• Give them their meals at the same time each day and, if possible, in the same quiet place: It's very important that your Pug eats in a calm environment, free from stress and the hustle and bustle of your home.

  • We recommend that you split their daily ration of food into two or three small meals: The idea is to distribute their food throughout the day, so as not to overload their digestive capacities.

  • Give them the correct amount of dog food: The amount of kibble required is different for each dog, even if they're the same breed. This will depend on different factors, such as your dog's age, weight, activity level (normal or sustained), and reported illnesses. Your vet or an animal nutritionist specialist can help you determine the appropriate amount of food for your dog.

  • Treats: In addition to their regular food, you can certainly offer your Pug a healthy treat from time to time. Little pieces of fruit or cooked vegetables are a great balanced option! Be careful, though, if your dog is overweight. Especially with fruit!

  • Forbid certain foods: Of course, certain human foods or treats are toxic to dogs and should be banned from their diet. Chocolate, sugar, and even onions; make sure to find out about the list of foods to avoid. If you're not sure, call your vet.

  • Finally, don't forget that hydration is key and an integral part of your dog's diet. There should always be one or more bowls of fresh water available to your dog both in the house and outside if they go out. If you want to encourage your pooch to drink more water, try placing ice cubes in their water bowl.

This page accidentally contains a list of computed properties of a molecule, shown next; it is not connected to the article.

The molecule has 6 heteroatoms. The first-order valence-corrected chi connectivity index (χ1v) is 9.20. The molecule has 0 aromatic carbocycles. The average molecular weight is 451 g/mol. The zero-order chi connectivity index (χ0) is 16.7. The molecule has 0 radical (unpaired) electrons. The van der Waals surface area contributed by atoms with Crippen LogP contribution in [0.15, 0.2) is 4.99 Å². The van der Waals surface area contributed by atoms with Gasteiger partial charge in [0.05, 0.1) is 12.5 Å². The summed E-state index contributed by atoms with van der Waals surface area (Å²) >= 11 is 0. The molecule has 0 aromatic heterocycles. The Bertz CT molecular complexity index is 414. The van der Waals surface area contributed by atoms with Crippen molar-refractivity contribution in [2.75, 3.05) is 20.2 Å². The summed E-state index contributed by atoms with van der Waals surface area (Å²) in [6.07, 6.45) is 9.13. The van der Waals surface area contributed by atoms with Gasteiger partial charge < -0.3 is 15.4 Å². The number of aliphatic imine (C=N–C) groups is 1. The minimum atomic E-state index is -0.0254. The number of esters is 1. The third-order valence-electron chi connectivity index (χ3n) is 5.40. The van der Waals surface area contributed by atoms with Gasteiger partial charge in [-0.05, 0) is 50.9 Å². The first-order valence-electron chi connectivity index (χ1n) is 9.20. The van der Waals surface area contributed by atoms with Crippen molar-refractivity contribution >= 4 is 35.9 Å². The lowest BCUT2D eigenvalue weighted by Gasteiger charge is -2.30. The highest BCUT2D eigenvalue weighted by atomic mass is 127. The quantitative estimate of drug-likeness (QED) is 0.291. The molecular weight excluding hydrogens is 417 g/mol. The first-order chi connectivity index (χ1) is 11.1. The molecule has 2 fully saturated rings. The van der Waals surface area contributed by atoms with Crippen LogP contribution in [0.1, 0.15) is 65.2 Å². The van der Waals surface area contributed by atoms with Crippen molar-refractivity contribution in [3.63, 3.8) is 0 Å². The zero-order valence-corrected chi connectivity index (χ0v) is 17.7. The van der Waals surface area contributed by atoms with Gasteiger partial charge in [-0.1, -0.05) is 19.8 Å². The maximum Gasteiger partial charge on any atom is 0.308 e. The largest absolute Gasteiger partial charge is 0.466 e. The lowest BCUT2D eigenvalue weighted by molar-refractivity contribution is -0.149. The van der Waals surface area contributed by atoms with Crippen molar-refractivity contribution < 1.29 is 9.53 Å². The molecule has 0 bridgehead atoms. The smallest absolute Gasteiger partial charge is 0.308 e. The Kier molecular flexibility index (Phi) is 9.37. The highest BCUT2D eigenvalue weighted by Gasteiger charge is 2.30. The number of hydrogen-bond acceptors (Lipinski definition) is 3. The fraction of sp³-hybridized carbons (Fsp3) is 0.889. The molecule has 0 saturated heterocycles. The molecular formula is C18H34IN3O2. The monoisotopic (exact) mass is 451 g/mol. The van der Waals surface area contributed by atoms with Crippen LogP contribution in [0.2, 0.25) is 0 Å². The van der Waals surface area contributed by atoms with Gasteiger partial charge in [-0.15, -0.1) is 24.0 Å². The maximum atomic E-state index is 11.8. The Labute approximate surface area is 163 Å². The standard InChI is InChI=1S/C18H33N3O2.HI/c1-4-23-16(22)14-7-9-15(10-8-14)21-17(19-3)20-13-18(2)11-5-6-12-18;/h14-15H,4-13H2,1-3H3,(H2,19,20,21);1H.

Pug: Characteristics of the Breed

A Brief History of the Pug

Pugs originated in China, where they were bred as companions for Chinese Emperors. They arrived in Holland during the 16th century with merchants of the Dutch East India Company and subsequently became popular in European courts. William of Orange brought his Pugs with him to the UK when he succeeded to the English throne in 1688, and there they gained the attention of British nobility.

The breed standard in force today was first published on 26 March 2009.

Pug Temperament

Pugs are very intelligent, even-tempered, lively, and playful dogs. They are extremely gentle animals who become very attached to their owners, but can also be friendly towards strangers. As such, they don't make very good watchdogs.

The Pug can be stubborn, however. Their training should be done gently because they will not abide by violence and they don't like to be reprimanded.

Pug Health Problems

Due to their build, Pugs are subject to a few minor health concerns. They are also prone to respiratory problems because of their flattened muzzle. They have very sensitive eyes which are prone to infection. It should be noted that female Pugs frequently encounter problems during birth.

Beware of over-bred Pugs, or "hyper-types", which promote the selection of dogs with super flat muzzles, as this strongly impacts their quality of life and life expectancy! The Pug is one of the dog breeds over-selected for certain physical traits, which are taken to the extreme to the point of causing suffering. We urge you not to participate in this! This dog breed deserves much better for its future.

Regular veterinary check-ups are very important for promoting the good health of your dog. Likewise, your Pug's diet should be adapted to their specific needs.



in great shape

Recharge their batteries with every meal.

at their ideal weight

Say goodbye to the risk of obesity!

who gets sick less

Thanks to their improved immune defence.

who lives longer

With a healthy digestive system.

with more energy

And a beautiful, shiny coat.

who feels better mentally

A healthy dog in a healthy body.